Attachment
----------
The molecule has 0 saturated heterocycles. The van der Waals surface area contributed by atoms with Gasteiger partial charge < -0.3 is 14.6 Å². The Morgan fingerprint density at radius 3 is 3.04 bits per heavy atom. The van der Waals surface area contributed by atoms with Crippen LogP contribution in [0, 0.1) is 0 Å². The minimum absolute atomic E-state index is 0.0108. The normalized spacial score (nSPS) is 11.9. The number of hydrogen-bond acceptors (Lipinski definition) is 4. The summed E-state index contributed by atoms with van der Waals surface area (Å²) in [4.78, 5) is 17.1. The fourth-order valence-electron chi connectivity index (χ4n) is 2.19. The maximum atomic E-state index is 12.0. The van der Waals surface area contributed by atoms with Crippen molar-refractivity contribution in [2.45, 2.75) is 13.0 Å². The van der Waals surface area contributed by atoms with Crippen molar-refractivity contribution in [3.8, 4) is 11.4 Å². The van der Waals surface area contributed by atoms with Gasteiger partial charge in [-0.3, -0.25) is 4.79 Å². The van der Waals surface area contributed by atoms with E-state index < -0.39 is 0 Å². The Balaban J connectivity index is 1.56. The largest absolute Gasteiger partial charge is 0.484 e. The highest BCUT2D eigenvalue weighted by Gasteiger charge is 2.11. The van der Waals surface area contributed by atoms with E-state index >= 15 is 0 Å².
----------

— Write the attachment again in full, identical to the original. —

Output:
The molecule has 0 saturated heterocycles. The van der Waals surface area contributed by atoms with Gasteiger partial charge < -0.3 is 14.6 Å². The Morgan fingerprint density at radius 3 is 3.04 bits per heavy atom. The van der Waals surface area contributed by atoms with Crippen LogP contribution in [0, 0.1) is 0 Å². The minimum absolute atomic E-state index is 0.0108. The normalized spacial score (nSPS) is 11.9. The number of hydrogen-bond acceptors (Lipinski definition) is 4. The summed E-state index contributed by atoms with van der Waals surface area (Å²) in [4.78, 5) is 17.1. The fourth-order valence-electron chi connectivity index (χ4n) is 2.19. The maximum atomic E-state index is 12.0. The van der Waals surface area contributed by atoms with Crippen molar-refractivity contribution in [2.45, 2.75) is 13.0 Å². The van der Waals surface area contributed by atoms with Crippen molar-refractivity contribution in [3.8, 4) is 11.4 Å². The van der Waals surface area contributed by atoms with Gasteiger partial charge in [-0.3, -0.25) is 4.79 Å². The van der Waals surface area contributed by atoms with E-state index < -0.39 is 0 Å². The Balaban J connectivity index is 1.56. The largest absolute Gasteiger partial charge is 0.484 e. The highest BCUT2D eigenvalue weighted by Gasteiger charge is 2.11. The van der Waals surface area contributed by atoms with E-state index >= 15 is 0 Å².